So Labour has another stab at getting together some sort of EU policy. Ed Miliband is interviewed in The Sunday Telegraph and the only thing that seems to emerge is that Labour needs a “hard-headed” approach to the European Union, courtesy of further spinning from Douglas Alexander on the Andrew Marr show. This is presumably the latest attempt, after Douglas Alexander’s damp squib last autumn.
This prompts two questions: is the idea that Labour can be hard-headed on this actually realistic? And is it right?
On the first point the editorial in The Sunday Telegraph basically nails it – saying Ed’s rhetoric “fails to convince”. Precisely. If you want a tough line towards the European Union then Labour is not where you should go.
Then secondly, is the line articulated by Ed Miliband actually right? First of all in framing terms it makes me annoyed, and thinking of the Pachycephalosaurus dinosaur (pictured, with its hard head). Hard headed implies tough, harsh, nasty. Would Labour dare say it has a “hard-headed” approach to schools or hospitals? No it would not, because being seen to be harsh on such issues is at odds with the values of the party, the values that we are all better off if we work together to achieve collective goals.
Labour’s rhetoric should be that to achieve what we need to achieve in the UK, we also need the European Union. An unrestrained free market, with Britain outside the EU, would mean less social protection, more of a race to the bottom on tax, harsher conditions for workers. The social systems of countries across the European Union should be an inspiration for the UK. Labour has made noises saying the German social model is to be admired; the means to achieve it is at EU level.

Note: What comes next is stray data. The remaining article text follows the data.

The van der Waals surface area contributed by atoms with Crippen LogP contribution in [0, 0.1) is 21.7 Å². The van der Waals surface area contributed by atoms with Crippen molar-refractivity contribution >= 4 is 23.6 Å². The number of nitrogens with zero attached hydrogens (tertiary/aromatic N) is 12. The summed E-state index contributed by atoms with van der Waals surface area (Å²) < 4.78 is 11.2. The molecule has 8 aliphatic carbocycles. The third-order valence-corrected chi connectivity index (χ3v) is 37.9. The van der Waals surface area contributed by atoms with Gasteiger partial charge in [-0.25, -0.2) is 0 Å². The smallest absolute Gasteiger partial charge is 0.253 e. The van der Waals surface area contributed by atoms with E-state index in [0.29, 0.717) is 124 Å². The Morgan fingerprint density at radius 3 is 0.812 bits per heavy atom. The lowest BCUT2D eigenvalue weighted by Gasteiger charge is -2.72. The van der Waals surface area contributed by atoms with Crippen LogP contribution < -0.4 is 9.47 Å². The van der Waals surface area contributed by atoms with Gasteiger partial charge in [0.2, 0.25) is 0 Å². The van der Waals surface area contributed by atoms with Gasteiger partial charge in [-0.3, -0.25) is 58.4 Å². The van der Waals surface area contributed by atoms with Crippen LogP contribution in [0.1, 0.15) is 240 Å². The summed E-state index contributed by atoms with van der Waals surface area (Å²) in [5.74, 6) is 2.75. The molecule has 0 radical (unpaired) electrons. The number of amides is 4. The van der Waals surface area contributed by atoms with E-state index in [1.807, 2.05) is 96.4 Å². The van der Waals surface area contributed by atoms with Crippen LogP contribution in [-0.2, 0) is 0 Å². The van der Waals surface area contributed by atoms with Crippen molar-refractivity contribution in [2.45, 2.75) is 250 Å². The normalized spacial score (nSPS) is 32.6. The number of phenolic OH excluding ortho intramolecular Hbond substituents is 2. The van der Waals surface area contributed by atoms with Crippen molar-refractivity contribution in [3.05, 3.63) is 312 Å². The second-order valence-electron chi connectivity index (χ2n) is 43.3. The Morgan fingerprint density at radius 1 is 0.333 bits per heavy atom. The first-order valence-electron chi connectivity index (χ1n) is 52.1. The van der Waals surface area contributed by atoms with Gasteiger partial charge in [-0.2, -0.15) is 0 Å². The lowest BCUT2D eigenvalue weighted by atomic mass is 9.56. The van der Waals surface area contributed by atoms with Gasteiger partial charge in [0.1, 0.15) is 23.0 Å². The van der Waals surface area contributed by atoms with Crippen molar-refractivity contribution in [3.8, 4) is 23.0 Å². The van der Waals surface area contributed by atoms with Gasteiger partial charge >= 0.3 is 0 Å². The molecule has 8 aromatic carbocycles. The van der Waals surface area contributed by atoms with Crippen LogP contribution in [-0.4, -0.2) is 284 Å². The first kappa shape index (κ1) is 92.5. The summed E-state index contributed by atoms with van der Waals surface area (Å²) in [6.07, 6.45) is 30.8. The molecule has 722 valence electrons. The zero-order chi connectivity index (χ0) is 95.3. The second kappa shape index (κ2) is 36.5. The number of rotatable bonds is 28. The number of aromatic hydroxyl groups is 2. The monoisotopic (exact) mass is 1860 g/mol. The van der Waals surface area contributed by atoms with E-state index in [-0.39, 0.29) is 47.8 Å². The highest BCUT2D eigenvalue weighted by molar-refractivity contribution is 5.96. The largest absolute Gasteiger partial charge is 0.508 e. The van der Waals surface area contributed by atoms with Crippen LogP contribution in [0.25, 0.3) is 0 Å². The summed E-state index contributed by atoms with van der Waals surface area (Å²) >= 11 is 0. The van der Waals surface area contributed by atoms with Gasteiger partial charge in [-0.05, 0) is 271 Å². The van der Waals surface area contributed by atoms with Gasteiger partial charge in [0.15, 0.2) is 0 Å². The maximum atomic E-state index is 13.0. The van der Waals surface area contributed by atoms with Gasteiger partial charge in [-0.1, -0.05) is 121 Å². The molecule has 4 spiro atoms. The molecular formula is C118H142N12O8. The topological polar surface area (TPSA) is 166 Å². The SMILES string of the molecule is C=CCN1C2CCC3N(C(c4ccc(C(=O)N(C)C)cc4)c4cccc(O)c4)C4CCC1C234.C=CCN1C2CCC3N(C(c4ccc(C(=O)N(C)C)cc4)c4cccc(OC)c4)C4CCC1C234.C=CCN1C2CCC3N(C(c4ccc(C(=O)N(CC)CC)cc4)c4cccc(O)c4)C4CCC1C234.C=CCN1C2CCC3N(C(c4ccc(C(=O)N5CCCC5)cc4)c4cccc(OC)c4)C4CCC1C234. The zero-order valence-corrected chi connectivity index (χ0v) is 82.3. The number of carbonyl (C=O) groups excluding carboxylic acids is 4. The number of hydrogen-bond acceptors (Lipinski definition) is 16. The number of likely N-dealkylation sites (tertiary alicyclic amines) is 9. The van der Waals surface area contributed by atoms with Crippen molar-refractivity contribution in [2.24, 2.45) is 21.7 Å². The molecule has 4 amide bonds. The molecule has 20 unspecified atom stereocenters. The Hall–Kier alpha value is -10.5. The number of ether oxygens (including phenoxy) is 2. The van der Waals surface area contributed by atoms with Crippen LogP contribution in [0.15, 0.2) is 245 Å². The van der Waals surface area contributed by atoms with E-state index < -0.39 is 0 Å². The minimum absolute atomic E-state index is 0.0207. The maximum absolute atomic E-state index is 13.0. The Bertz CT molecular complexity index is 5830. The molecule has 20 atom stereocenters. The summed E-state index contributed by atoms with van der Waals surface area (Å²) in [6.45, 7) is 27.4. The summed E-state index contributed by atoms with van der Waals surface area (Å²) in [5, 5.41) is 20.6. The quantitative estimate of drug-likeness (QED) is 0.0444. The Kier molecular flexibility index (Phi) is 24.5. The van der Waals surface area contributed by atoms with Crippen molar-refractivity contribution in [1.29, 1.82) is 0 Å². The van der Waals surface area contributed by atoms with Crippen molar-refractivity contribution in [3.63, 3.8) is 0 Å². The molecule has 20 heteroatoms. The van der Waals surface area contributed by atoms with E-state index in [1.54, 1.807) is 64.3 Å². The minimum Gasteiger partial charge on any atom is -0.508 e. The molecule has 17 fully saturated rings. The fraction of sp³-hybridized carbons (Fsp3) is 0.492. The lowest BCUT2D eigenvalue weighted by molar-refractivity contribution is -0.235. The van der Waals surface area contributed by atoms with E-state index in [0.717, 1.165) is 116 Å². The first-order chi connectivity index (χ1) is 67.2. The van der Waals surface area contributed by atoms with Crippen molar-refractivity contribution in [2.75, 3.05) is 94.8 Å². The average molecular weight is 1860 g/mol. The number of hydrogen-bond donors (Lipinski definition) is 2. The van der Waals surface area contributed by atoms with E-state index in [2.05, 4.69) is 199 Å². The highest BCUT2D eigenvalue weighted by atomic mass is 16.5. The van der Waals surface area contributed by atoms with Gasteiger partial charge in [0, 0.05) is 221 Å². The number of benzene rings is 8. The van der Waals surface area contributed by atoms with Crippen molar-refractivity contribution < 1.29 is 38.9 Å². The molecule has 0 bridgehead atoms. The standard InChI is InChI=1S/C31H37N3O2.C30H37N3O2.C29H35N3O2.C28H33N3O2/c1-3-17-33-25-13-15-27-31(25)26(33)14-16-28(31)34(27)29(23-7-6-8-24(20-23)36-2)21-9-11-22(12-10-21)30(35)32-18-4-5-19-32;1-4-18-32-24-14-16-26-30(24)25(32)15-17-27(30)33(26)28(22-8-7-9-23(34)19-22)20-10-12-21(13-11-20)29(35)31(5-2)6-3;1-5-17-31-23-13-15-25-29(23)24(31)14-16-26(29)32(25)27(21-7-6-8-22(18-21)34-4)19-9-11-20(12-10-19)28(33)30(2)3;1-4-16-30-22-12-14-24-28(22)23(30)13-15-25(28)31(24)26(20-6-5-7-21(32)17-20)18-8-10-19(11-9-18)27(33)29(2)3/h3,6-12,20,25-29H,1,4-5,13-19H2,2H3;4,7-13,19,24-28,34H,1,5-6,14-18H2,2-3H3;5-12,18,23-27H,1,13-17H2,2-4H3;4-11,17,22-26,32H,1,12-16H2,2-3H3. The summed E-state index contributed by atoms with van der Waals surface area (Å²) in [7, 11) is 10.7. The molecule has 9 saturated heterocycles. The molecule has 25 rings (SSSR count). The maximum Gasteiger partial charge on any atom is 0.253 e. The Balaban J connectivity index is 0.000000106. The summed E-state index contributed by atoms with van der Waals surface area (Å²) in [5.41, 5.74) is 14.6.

Finally, on two specific, Ed Miliband is wrong.
Taking a pop at the EU’s agriculture budget is an easy one, but Labour’s record trying to do something about it while in government is woeful. Less CAP money means less money to UK farmers too. Are Ed Miliband and Douglas Alexander willing to face down the farmers? I suspect not. Plus the EU budget, at 1% of GDP, is not exactly massive anyway, and the 40% to agriculture looks so odd because the stuff that dominates national budgets – education, health, social security, defence – is not done at EU level.
Secondly, Ed Miliband once again revisits the issue of migration from central and eastern Europe. Here too there is a lot of hollow rhetoric. Remember the 10 countries joining the EU in 2004 had a population totalling 75 million, and only the UK, Ireland and Sweden allowed free movement of workers immediately. Cue major migration. 2014 will be different for Romania and Bulgaria. For a start the population of these countries totals about 30 million, and all 25 EU Member States will lift movement restrictions at the same time, and the UK is not exactly awash with jobs in the way it was in 2004. Worries about Croatia and Turkey are even more laughable – Croatia has 4.5 million people, and Turkey is years and years off, especially as Erdogan is ruminating about the death penalty.
So, in short, what did Ed Miliband and Douglas Alexander achieve today? Very, very little I would say.
The “hard-headed” (secessionist) approach in the UK seems to be closely linked to a vision of a country untrammelled by protection for life, health, workers, consumers, (small) investors, the environment or human rights – some sort of resurrected homeland for the Robber Barons.
No wonder the EU aims of a social market economy and solidarity feel alien to the proponents of this isolationist view, but somewhat astonishing that the Labour party shares the sentiment, while keeping the other European social democratic parties (PES) at arms length.